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Take a look at your Facebook news feed, or open your Twitter home page, and chances are you’ll find at least one shared article revealing a shocking medical ‘fact’ that you simply have to read and share. Sometimes it’s about popular products (“Did you know that Coca-Cola is so acidic that it can dissolve a nail?”), or about dietary habits (“Drinking cold water after meals causes cancer!”), and so on. And you’ll probably notice that the article in question has been shared several thousand times already…

Sadly, this simply means that thousands of people have fallen for a stupid hoax…

So, how can you tell hoaxes from factual articles? Well, here are some of the most common symptoms of phony advice:

1. The article being shared/forwarded is anonymous…

2. The article contains phrases like, ‘Forward this to everyone you know!’ or ‘MUST SHARE!!!’ as well as, ‘This is NOT a hoax’.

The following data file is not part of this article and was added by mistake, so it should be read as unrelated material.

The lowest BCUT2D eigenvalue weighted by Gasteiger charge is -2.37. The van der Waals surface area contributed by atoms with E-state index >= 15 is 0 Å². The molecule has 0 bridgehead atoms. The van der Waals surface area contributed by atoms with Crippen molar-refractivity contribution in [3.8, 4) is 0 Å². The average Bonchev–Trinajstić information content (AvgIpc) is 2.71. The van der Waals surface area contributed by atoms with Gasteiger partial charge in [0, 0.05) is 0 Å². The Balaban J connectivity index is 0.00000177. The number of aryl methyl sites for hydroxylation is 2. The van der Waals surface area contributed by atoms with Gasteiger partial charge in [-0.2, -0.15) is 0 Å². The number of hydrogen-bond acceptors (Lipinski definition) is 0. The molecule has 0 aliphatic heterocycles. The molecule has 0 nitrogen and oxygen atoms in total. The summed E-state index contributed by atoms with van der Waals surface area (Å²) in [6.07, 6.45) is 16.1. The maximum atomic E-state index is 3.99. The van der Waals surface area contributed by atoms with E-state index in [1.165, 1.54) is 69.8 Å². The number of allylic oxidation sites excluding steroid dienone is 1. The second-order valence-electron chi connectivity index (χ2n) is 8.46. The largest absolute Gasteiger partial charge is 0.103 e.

3. The contents tend to be persuasive instead of informative.

4. The writer claims to have extremely important information that doesn’t appear on legitimate venues such as news sites, medical journals, and so on.

5. The article doesn’t cite any references. Sometimes the writer will claim to have received information from a legitimate (and usually famous) source, but any links will included will redirect you to a personal website or blog.

And finally, the best way to test the veracity of an article is to see if it’s already been debunked by websites that specialize in urban legends and Internet hoaxes, such Snopes.com and Hoax-Slayer

So, next time you see a dramatic post about a ‘groundbreaking discovery’ in medical research, you might want to be a bit skeptic. Because, no, drinking cold water after a meal won’t give you cancer, reusing plastic bottles doesn’t cause cancer although heating them up might not be a good idea, instant noodle cups don’t have wax linings that will end up clogging your stomach, you can safely eat fruit after eating, and no, John Hopkins university never released an “update” about cancer. This hoax has proven so popular that they actually published a rebuttal… 

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